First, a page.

In lockdown, which many of us are in at the moment and some of us have been through for a long time, it's the arts that have got many people through. It's been the things we've watched and the things we've listened to that have got us through. We all take it for granted that we can sit there and open up ABC iview or binge on whatever streaming service we like. We all take it for granted that we can enjoy ourselves and pass the time with the arts during these very difficult times. But the arts need our support. If they're going to be there for us, we need to be there for them.
What we've seen instead from this government, especially during the course of the pandemic, is bringing the arts sector to its knees. We saw that with the exclusion of so many casual workers from the original round of JobKeeper, a wage subsidy which the Greens were the first party to call for. We saw the government completely decimate a whole group of people simply because they happened to be employed as casual workers. In my area of Melbourne, a big part of our economy is heavily reliant on people getting together to enjoy themselves. We've got a visitor economy but we've also got an event economy. Many of the people who work for the comedy festival, the arts festival or the international film festival are employed on a casual basis. They do it from year to year. This is the thing I think the government doesn't quite get. Arts isn't just about people who make something that appears on TV, or a piece of music or an artwork—it's all of the people who work around them to make it happen.
When those events had to be cancelled—many are still being cancelled in Melbourne at the moment—a lot of people were out of work. A sector that is helping us get through the crisis by providing the entertainment and distraction that so many of us need got next to no support from the government. In fact, so many of those people who made their whole living based on working in connection with the festivals, which up till now had been a regular part of every year that you could plan your year around, all of a sudden found themselves with nothing. In many instances, the government wouldn't even give them JobKeeper. It wouldn't even give them JobKeeper. Many businesses in the arts sector found it incredibly difficult to support their staff and even continue to get by. We had to push and push and push the cause of the arts with this government to get minimal support for sectors of the arts and creative industry.
What became apparent in the course of the pandemic—because it reveals the cracks already underlying society—is that the government is actually quite hostile to an understanding of a certain sector of the arts, just like it is with education. That is why it excluded so many people in the education and creative sectors from JobKeeper and from any kind of support. It's why, even now with this bill, the government is coming back again with another attack. What it wanted to do is say, 'We're going to provide some support to film and television, and we're going to increase the support that's available to television.' That's something we would welcome, because we have been fighting for it for a very long time. But, of course, the government can't give with one hand without taking away with the other. So it announced that it was going to increase the TV offset by harmonising it with the film offset, by reducing the film offset from 40 per cent to 30 per cent. Whenever the government says, 'We're going to do something that is helping a sector,' you have to look pretty closely. You didn't even have to look at the fine print for this one to see that—in the middle of a pandemic, at a time when the industry was already doing it tough in ways that I've just explained, including in areas like TV and film—the government came and said, 'We want to cut support for you even further.' We fought them off on film and we won. But there are other measures in this bill which again betray the government's hostility towards the arts and the creative sector.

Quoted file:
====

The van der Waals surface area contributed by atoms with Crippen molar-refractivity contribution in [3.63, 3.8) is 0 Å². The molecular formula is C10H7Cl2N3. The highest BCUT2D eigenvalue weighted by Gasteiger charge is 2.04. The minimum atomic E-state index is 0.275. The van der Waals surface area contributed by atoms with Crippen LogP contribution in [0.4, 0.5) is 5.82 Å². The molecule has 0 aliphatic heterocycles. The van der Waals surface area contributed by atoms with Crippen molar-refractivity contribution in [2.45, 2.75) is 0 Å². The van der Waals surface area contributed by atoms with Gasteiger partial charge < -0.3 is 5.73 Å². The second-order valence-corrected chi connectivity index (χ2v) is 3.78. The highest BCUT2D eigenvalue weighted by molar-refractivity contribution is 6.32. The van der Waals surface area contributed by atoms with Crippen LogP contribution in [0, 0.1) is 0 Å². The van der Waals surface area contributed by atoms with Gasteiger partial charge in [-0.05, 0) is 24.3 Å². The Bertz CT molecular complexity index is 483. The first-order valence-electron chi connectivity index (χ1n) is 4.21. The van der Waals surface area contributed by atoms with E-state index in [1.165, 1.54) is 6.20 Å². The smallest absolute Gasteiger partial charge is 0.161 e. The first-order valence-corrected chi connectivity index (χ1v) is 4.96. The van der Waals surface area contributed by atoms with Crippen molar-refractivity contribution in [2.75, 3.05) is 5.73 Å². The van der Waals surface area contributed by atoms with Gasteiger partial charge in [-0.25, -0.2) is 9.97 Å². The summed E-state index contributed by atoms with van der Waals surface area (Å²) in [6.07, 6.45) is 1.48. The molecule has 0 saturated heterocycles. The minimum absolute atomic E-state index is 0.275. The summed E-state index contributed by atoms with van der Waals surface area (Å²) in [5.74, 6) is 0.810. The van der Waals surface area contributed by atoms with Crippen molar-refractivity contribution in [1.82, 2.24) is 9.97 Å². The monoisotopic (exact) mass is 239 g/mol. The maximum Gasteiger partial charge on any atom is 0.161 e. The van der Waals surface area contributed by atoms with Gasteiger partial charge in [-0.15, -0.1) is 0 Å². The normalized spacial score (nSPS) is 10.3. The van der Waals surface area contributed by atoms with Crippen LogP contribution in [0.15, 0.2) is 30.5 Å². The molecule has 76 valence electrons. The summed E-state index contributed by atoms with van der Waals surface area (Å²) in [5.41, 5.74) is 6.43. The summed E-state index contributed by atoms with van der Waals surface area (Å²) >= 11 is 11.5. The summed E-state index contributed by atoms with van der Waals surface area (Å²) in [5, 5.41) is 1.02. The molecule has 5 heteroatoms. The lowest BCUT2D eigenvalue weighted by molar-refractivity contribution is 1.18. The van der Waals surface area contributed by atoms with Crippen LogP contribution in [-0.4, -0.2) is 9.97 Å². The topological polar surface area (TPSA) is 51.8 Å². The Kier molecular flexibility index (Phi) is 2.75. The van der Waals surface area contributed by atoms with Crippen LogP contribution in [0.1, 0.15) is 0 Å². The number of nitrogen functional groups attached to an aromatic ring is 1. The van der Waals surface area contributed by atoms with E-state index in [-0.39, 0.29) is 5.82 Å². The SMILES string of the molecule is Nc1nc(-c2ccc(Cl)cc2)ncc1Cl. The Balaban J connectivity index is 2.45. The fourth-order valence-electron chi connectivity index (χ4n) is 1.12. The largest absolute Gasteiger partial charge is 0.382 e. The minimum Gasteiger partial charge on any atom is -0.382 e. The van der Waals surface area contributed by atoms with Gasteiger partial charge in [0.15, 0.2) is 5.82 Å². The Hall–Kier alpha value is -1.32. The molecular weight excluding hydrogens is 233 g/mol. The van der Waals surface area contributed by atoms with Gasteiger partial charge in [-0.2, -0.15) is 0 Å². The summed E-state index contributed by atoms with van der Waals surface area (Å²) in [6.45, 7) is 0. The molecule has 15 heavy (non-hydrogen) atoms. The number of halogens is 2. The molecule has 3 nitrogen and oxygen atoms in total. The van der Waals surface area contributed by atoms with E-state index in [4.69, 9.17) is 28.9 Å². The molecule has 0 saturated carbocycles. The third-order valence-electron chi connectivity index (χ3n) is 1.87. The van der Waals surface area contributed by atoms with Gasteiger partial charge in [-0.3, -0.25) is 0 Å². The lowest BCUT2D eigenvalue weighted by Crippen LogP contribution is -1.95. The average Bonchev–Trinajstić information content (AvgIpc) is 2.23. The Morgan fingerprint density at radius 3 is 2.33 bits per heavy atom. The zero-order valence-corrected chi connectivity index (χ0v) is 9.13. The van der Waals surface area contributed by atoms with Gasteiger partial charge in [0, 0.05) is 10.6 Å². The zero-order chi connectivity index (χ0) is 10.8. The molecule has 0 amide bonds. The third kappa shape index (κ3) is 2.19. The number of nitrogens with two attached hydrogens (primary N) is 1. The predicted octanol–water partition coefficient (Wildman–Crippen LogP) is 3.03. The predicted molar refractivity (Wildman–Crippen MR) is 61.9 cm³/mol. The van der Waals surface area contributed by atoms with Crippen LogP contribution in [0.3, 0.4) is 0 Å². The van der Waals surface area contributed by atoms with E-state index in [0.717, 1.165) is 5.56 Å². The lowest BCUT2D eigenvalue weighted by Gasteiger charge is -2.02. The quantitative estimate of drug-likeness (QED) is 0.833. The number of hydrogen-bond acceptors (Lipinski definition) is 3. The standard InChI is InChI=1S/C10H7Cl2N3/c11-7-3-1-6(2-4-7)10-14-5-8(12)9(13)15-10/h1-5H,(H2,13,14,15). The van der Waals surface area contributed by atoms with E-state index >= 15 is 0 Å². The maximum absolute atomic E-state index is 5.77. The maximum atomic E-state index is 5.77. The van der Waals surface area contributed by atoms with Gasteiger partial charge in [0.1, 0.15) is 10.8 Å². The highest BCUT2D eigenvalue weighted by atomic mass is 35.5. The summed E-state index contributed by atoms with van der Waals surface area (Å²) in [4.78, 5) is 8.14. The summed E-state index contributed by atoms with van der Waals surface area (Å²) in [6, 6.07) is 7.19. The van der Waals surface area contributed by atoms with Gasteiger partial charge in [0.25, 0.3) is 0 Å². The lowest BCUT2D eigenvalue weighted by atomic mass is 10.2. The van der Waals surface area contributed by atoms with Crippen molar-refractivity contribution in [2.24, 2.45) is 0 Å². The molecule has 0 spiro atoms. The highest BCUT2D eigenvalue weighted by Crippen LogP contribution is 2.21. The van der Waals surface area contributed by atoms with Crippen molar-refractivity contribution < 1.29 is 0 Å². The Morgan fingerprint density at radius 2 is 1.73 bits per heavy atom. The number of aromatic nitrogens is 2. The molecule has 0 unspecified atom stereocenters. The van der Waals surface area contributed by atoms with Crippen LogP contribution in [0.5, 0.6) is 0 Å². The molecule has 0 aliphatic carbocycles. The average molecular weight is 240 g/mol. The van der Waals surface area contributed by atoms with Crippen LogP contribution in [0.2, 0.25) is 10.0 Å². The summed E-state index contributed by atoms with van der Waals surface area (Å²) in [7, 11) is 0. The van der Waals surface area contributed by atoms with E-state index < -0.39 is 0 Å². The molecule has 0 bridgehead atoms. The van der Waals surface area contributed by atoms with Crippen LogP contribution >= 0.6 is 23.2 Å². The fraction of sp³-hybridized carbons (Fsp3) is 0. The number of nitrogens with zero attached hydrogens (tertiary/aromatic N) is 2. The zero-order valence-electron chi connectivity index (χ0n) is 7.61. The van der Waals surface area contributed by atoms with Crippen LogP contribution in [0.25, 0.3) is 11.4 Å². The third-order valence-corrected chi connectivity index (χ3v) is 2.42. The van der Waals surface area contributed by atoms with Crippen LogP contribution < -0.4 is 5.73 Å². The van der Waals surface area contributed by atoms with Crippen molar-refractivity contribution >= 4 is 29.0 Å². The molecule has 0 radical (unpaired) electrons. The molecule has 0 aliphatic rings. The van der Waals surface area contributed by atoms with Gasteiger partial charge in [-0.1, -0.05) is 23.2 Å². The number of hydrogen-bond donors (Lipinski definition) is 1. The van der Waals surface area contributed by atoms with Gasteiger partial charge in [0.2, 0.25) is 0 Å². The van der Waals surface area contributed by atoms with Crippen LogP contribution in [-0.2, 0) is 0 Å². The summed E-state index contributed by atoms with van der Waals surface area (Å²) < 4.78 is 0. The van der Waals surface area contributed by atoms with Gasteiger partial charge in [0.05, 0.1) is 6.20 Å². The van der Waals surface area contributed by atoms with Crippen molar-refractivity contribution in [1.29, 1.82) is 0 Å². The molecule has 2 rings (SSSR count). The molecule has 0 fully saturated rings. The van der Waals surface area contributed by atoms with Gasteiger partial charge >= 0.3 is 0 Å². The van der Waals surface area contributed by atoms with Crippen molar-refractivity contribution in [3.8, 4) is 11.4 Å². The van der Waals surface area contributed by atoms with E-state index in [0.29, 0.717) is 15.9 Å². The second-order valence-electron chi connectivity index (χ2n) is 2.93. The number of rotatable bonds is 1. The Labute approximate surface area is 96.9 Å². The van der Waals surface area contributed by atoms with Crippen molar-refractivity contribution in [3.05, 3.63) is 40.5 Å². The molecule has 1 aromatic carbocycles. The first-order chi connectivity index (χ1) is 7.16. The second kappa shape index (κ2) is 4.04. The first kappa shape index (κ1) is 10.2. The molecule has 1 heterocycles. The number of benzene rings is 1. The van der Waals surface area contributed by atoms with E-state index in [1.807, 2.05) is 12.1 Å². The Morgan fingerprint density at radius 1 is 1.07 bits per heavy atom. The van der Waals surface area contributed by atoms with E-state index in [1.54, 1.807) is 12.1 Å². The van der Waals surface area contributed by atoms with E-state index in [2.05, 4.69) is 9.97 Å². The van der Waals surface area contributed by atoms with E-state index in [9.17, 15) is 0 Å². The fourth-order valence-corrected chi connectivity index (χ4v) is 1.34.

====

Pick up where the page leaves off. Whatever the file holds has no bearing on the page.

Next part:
The increase of the minimum expenditure threshold for a production to be eligible from $500,000 to $1 million will have a huge impact on the sector in Australia, including in Melbourne and Victoria, where we are fortunate to be housing so many people associated with the sector, not only actors but also production staff and all the way through the chain. At a time when the industry, which employs so many people, is trying to get back on its feet, why would you want to cut support? Why would you want to cut support to independent films and documentaries that are making sure that we can tell stories about ourselves to ourselves, that we can tell Australian stories to people in this country? This is the level at which it happens, and yet it's not as if the government is short of a quid when it comes to handing out money to support certain sectors. There were tens of billions of dollars available for big corporations and billionaires who didn't need it. Gerry Harvey was quite happy to be sucking at the public teat and getting JobKeeper from this government, and then he went on to make record profits off the back of public support.